Kemp Plummer Battle (1831-1919), a distinguished lawyer and historian who served as president of the University of North Carolina from 1876 until 1891, spent his first eight years in the Louisburg vicinity.
Long after Battle's death, his youngest son, William James, published his father's recollections, Memories of An Old-time Tar Heel (University of North Carolina Press, 1945). The book contains interesting descriptions of Louisburg and its residents in the 1830s.
Battle's father, William Horn Battle (1802-1879), was born in Edgecombe County, the son of Joel Battle, the founder of one of the first cotton mills established in North Carolina.
After earning a degree at the University of North Carolina, William Horn Battle studied law for three years in Williamsboro, under the direction of Leonard Henderson, a justice of the North Carolina Supreme Court.
He was admitted to the bar in 1824 and in 1825 married Lucy Martin Plummer of Warrenton.
Battle, in December 1826, purchased 575 acres of land a short distance from Louisburg, near the road to Halifax and bordering Sycamore Creek. He and his family lived on this farm, which they called Oakendale, and Battle established a law practice in Louisburg.
Battle became active in local politics and in state government. He ran unsuccessfully in 1831 and 1832 for a seat in the North Carolina House of Commons.
The following year, however, he was appointed to a commission charged with the responsibility of compiling a revisal of state laws. Elected to the House of Commons, he represented Franklin County in the sessions of 1833-34 and 1834-35.
Apparently finding it inconvenient to live several miles from his law office, the busy attorney in 1833 sold his farm and bought 120 acres of land adjoining the Tar River, the boundary of Louisburg, and property owned by William P. Williams.
Kemp Battle had no recollection of his life at Oakendale, but vividly recalled the Louisburg of his childhood.
"The town had many bad boys in it," Battle wrote. "When drinking whiskey and brandy and rum, gambling, and cockfighting were common among men, the moral tone of boys was naturally low and we were not allowed to play with them."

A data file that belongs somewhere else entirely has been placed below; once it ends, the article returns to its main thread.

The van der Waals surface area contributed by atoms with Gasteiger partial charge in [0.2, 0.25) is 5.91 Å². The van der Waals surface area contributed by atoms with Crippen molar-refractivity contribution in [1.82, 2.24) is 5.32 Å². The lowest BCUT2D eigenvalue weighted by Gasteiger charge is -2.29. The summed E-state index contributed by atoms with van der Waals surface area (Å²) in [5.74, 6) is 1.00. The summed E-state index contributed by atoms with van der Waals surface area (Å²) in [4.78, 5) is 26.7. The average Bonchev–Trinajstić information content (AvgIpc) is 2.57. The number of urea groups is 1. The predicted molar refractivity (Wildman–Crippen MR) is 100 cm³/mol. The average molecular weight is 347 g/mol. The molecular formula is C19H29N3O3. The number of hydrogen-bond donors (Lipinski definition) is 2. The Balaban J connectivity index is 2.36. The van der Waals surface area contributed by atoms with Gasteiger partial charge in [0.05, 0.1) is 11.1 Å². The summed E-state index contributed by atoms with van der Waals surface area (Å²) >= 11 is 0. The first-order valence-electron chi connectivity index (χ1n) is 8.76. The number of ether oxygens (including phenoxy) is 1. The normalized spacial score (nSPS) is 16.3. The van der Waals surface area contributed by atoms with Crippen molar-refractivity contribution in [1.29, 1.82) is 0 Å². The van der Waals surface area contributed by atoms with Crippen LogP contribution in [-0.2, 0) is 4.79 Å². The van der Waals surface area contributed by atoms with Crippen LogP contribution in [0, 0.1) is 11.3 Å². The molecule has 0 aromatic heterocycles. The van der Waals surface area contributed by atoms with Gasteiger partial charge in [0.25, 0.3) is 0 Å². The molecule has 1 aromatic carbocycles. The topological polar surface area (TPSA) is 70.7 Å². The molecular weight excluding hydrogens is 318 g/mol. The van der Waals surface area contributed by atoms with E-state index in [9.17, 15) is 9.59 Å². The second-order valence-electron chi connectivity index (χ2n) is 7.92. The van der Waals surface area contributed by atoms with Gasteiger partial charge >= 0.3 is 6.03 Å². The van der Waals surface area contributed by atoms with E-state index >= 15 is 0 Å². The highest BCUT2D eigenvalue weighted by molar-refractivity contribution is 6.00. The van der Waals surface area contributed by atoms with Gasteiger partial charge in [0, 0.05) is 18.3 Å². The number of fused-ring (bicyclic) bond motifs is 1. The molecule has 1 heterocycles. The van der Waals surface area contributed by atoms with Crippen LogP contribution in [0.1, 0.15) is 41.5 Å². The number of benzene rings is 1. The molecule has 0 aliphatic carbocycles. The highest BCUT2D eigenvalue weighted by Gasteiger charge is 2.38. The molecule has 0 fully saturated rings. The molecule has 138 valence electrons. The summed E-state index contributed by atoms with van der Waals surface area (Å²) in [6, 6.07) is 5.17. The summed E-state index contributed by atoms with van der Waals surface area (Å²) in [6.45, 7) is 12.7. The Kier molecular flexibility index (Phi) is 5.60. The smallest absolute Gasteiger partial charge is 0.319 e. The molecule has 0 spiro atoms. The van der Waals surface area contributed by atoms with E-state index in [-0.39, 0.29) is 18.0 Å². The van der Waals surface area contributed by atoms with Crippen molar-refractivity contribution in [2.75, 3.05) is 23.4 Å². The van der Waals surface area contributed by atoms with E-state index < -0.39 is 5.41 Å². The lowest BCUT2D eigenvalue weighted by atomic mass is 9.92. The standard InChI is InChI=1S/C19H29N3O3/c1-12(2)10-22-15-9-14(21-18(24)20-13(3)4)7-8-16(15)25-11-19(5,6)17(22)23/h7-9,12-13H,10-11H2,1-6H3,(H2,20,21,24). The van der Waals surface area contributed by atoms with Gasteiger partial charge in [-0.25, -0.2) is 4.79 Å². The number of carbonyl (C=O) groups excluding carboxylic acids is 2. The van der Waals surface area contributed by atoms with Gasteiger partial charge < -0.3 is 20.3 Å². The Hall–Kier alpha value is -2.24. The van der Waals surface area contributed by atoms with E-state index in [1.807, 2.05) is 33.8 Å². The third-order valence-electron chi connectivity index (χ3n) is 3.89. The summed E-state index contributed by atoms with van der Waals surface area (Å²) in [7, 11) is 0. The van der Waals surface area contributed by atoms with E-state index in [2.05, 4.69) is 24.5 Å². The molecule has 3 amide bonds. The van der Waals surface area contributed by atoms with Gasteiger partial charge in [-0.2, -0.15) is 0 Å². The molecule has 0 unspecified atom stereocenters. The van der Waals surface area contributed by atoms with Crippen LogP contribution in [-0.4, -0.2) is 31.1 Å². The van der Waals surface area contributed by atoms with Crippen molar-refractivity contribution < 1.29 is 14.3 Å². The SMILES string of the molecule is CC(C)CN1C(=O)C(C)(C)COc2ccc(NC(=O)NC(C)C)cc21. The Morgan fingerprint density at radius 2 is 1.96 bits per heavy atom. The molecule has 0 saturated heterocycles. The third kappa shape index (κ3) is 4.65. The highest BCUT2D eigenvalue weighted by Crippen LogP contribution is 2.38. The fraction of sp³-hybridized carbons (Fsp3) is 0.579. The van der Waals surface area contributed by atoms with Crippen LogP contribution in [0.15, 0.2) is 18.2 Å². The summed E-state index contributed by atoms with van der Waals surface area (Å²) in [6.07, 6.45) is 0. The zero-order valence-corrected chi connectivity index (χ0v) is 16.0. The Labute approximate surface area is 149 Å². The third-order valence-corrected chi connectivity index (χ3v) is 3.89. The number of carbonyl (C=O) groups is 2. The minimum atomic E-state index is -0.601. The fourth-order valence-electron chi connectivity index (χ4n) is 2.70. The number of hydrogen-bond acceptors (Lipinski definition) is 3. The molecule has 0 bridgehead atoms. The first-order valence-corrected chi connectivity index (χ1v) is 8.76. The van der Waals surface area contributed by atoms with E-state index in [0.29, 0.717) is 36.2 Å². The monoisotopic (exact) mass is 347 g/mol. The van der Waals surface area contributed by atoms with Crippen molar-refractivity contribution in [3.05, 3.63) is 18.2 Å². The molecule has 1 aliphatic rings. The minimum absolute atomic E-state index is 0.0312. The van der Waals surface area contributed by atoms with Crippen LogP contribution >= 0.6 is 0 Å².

Battle described a cock fight he witnessed near the river, while in the care of his nurse.
"We suddenly . . . found ourselves in the company of about 20 men in a ring around two other men, one of whom held a gray and the other a red cock facing each other. The cocks were turned loose and the red fell dead the first flutter.
"I saw one of the men pull out his pocketbook and hand a bill to the backer of the gray."
Although cock fighting occurred often in antebellum North Carolina, Kemp's mother would have been horrified if she had learned that he witnessed the event.
Mrs. Battle once gave her son permission to attend a general muster of Franklin County's militia. "With dinner in my pocket I walked proudly by the soldiers as, armed with rifles, shotguns, and some with walking sticks, they marched to an old field about a mile from Louisburg and went through the more simple military evolutions.
The marching was accompanied by a drum and ear-piercing fife and the tune was 'Yankee Doodle' or 'Three Little Pigs and a Bobtailed Sow.'
The Battles left Louisburg in 1839, when William Horn Battle became the reporter of the North Carolina Supreme Court. He later served as a professor of law at the University of North Carolina and as a state Supreme Court justice. He lived to see his son Kemp lead the university following the Reconstruction era.
Published in The Franklin Times on February 26, 2015.
Maury York is director of the Tar River Center for History and Culture at Louisburg College. He can be reached at firstname.lastname@example.org.